Finishing cherry


I have just about finished assembling a cherry cabinet consisting of cherry veneered plywood sides and top with cherry hardwood moldings. I am noticing that the cherry veneer is a rose-reddish color while most of the molding pieces are a lighter red color. While I am new to woodworking in general, I am newer still to any knowledge of proper finishing. I attended a Woodcraft class that suggested a "spit coat" followed by a dye or gel stain. I haven't done anything yet. I would appreciate any help or suggestions on what I might do to vetter equalize the color. Thanks, Ken
Add pictures here
<% if( /^image/.test(type) ){ %>
<% } %>
<%-name%>
Add image file
Upload

Staining, gel or otherwise will usually solicit the wrath of many in this group.
Cherry will darken when exposed to sunlight. After using the finish of your choice, based on its intended use, lacquer, shellac, polyurethane or oil finish, expose it to the sun and it will turn darker and most likely more uniform in color.
For me, when I make something from cherry, I finish it and start to use it. The color will come. However, be careful when leaving stuff in one spot for long periods of time as the color will not darken as fast under something.
Dave
Add pictures here
<% if( /^image/.test(type) ){ %>
<% } %>
<%-name%>
Add image file
Upload

It is a crap shoot. Cherry darkens. The plywood might be naturally darker, or it might have darkened a bit already. I would just leave it alone and take it as it comes.
But you could try seriously sanding a piece of scrap. If it doesn't get lighter, then it is dark wood and you might want to try a light stain on the lighter wood.
Add pictures here
<% if( /^image/.test(type) ){ %>
<% } %>
<%-name%>
Add image file
Upload

I'm guessing that a spit coat is another name for a wash coat or a sealing coat?? Never hear that one. Ayway, uniformity is over-rated. Nature isn't uniform so why do we expect our furniture to be comletely the same. Yes, a big differential between sapwood and heartwood isn't very attractive in large doses but sometimes I find those little light flashes to be interesting. Kind of like knots and the surrounding swirl. Just my opinion.
Add pictures here
<% if( /^image/.test(type) ){ %>
<% } %>
<%-name%>
Add image file
Upload

Just my personal opinion as a wood lover, but I'd let it darken or not, as it likes..
I really don't have a problem with the moldings not being the exact shade as the rest of the cabinet... a little contrast is a nice effect and IMHO the more natural cherry is, the better it looks..
OTOH, you could prime it with black latex until the glue dries.. *g*
Mac
https://home.comcast.net/~mac.davis https://home.comcast.net/~mac.davis/wood_stuff.htm
Add pictures here
<% if( /^image/.test(type) ){ %>
<% } %>
<%-name%>
Add image file
Upload
Ken Nuzum wrote:

Boiled Linseed oil followed by coats of appropiate finish is what I always use. I'd guess the lighter color on the moldings are because they are freshly cut where as the ply has been exposed. So in the long run the moldings will deepen in color
Add pictures here
<% if( /^image/.test(type) ){ %>
<% } %>
<%-name%>
Add image file
Upload
wrote:

Lots of guys here hate staining cherry, and I'm no fan of it myself- but that being said, I've seen it done plenty of times on cabinets, and the standard procedure is to use a seal coat, spray on analine dye to even the color, and then top coat. You lose a lot of the depth of the wood, and the slightly green tones disappear almost completely- but it's consistant. And if that's what you need, the above works fine.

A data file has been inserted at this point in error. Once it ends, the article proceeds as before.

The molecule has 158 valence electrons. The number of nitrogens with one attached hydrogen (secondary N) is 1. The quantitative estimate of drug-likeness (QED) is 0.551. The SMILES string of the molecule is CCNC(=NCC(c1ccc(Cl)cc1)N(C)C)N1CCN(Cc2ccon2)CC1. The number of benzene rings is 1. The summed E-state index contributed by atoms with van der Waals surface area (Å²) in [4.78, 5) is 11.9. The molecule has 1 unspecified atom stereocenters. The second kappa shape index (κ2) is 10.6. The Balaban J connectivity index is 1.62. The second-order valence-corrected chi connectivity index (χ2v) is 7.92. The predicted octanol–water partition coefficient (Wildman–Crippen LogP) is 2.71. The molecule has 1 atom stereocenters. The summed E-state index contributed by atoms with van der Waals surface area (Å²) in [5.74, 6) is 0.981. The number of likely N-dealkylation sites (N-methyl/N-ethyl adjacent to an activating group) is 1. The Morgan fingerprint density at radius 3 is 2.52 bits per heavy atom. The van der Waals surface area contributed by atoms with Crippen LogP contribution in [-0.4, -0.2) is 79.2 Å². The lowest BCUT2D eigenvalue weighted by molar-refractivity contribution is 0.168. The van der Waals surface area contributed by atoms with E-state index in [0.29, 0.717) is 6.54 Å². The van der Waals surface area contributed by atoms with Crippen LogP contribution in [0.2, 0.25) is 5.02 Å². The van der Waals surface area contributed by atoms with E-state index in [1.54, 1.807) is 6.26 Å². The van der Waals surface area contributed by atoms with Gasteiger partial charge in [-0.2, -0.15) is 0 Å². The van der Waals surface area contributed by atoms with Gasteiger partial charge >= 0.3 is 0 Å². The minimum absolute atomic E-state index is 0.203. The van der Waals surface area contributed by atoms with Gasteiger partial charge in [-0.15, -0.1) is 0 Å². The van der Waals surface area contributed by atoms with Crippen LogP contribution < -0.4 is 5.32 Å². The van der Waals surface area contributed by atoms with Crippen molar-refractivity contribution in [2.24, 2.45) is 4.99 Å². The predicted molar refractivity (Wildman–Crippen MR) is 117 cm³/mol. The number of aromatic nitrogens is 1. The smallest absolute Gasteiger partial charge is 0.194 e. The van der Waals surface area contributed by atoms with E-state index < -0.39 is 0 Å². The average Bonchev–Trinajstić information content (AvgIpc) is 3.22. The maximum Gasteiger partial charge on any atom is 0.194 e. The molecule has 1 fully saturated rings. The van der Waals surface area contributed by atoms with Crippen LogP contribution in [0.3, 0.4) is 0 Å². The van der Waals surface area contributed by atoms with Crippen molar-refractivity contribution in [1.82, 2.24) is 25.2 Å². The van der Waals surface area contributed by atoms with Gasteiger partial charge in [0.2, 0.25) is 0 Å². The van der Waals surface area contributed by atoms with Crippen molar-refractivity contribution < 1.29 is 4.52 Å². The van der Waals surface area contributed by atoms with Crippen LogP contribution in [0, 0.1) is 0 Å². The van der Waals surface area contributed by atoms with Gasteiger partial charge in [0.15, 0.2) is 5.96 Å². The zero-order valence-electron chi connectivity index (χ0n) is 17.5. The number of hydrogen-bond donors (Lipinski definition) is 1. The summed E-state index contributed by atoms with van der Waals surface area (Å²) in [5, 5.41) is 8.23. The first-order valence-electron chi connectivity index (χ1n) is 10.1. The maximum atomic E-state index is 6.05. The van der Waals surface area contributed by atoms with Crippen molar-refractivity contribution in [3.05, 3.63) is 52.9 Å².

Add pictures here
<% if( /^image/.test(type) ){ %>
<% } %>
<%-name%>
Add image file
Upload
Ken Nuzum wrote:

Minwax gel stain in "Walnut" would even it out nicely.
JP ********************** (kidding)
Add pictures here
<% if( /^image/.test(type) ){ %>
<% } %>
<%-name%>
Add image file
Upload
That or paint.

Add pictures here
<% if( /^image/.test(type) ){ %>
<% } %>
<%-name%>
Add image file
Upload
CW wrote:

Har! I just lurv painted cherry.
JP
Add pictures here
<% if( /^image/.test(type) ){ %>
<% } %>
<%-name%>
Add image file
Upload
Jay Pique wrote:

OK. Funny, funny. I get it. I love the look of natural wood as well, but if I wanted to darken the sapwood just a bit, is there a way without loosing the depth and beauty of the cherry?
Thanks, Harvey
Add pictures here
<% if( /^image/.test(type) ){ %>
<% } %>
<%-name%>
Add image file
Upload
A dye would do well. Even a light stain job would be fine. I have no problem with staining anything you like. It's up to you to achieve the look you want. If stain does that, great, stain it. If someone else doesn't like it, let them make their own. Yes, the paint remark was a joke but only in as far as it was obvious that that was not the look you were after. Painted furniture is fine if that's the look you want but you would likely make it out of something less than cherry if you were going to do that.

Add pictures here
<% if( /^image/.test(type) ){ %>
<% } %>
<%-name%>
Add image file
Upload

You might try exposing the sapwood to sunlight... if the unit assembled, I guess you could mask off the ply and let the trim get sun light? Mac
https://home.comcast.net/~mac.davis https://home.comcast.net/~mac.davis/wood_stuff.htm
Add pictures here
<% if( /^image/.test(type) ){ %>
<% } %>
<%-name%>
Add image file
Upload
Consult the bulletin boards at www.homesteadfinishing.com....or books by Jeff Jewitt or Bob Flexner...plenty of info on staining cherry and evening out the color....
Add pictures here
<% if( /^image/.test(type) ){ %>
<% } %>
<%-name%>
Add image file
Upload

Related Threads

HomeOwnersHub.com is a website for homeowners and building and maintenance pros. It is not affiliated with any of the manufacturers or service providers discussed here. All logos and trade names are the property of their respective owners.